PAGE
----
Hamilton Legal Clean Air or Environmental Power Abuse

Sara Sirota

In an effort to protect public health from environmental hazards, former President Richard Nixon founded the U.S. Environmental Protection Agency (EPA) in 1970. Since 2007, it has appeared before the Supreme Court three times to determine the extent of its powers to regulate greenhouse gas emissions, which have increasingly become a concern to health specialists. On February 24, the Supreme Court heard the third case, “Utility Air Regulatory Group v. EPA,” in which industry groups claimed the latter abused its executive authority by raising the greenhouse gas emissions threshold for stationary sources that requires EPA enforcement under the Clean Air Act.

The threshold has been 100 to 250 tons per year, which makes sense for traditional air pollutants. However, after the EPA began regulating greenhouse gases in 2011, such a low threshold would mean that thousands of small facilities would be subject to federal enforcement due to carbon dioxide emissions. In order to focus solely on the large polluters, the EPA raised the threshold to 75,000 to 100,000 tons per year.

However, the Clean Air Act does not include such high numbers. The EPA claims that since Congress passed the Clean Air Act amendments pertaining to pollutants in the 1970s, it should be able to adjust the threshold for federal enforcement based on the more recent concern for greenhouse gases. According to Reorganization Plan No. 3 of 1970, which created the EPA, the agency’s functions include establishing environmental standards, conducting research and recommending policies. But does this mean it can change the law?

The plaintiffs in the case say no and that the EPA is abusing its involvement with the law, a common source of tension between the executive and legislative powers. Thus far, the Supreme Court justices are divided, although their ultimate decision will come in June. Until then, we can wonder: does the EPA have the power to increase threshold standards for stationary sources as a means of regulating greenhouse gas emissions to protect public health? Under the law, which the Supreme Court must uphold, it does not.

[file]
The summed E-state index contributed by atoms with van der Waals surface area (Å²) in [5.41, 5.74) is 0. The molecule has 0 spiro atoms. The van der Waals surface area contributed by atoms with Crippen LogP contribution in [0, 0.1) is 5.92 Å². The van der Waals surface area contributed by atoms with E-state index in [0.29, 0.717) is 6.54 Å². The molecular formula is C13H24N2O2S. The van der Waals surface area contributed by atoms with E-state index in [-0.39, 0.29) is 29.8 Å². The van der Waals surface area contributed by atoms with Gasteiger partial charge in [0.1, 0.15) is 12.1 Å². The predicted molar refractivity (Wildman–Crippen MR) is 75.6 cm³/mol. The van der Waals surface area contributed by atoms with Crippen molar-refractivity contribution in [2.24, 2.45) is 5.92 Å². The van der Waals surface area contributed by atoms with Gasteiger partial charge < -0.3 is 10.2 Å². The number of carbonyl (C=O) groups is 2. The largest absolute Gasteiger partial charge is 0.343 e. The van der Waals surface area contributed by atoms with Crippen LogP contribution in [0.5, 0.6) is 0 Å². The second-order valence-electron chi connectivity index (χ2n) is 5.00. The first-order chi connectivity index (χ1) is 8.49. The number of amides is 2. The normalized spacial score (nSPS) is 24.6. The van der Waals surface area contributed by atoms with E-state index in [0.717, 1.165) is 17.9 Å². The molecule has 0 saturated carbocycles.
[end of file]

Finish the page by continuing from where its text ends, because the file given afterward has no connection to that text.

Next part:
In 2007, the Supreme Court declared that the EPA could regulate greenhouse gases under the Clean Air Act if it determined they were harmful to public health. Beforehand, the EPA did not consider them to be air pollutants; therefore, they were not subject to regulation. A case in 2007, “Massachusetts v. EPA,” specifically concerned emissions for vehicle tailpipes, not stationary sources.

Therefore, the EPA is abusing its power to regulate greenhouse gas emissions from such sources. It should have sought out the approval of Congress, the legislative body that actually created the law under Article I of the Constitution.

Along the same lines, the EPA is abusing its power by raising the threshold at which the law requires federal enforcement of pollution. Yes, maintaining the threshold at 100 to 250 tons per year would require regulation of thousands of unnecessary facilities; that is indisputable. However, unilaterally changing the threshold without Congressional approval is once again an exploitation of power.

Many people complain that following the Constitutional law of waiting for Congress to approve such a change to the law is inefficient. However, this reasoning is not a legitimate excuse for the EPA, or any executive agency, to circumvent the law and create its own rules. Such actions violate separation of powers and congressional oversight. In order for Congress to continue to act as a legitimate legislative body, the executive branch must respect its powers.

At the core of the dilemma is finding efficient and relatively cheap ways to regulate greenhouse gas emissions. Now widely accepted as an air pollutant, much focus goes into reducing greenhouse gases. With global warming and its threat to public health at the center of scientific research today, the government must take quick and effective action. However, it must always uphold the law in its pursuits.

Contact Sara Sirota at [email protected]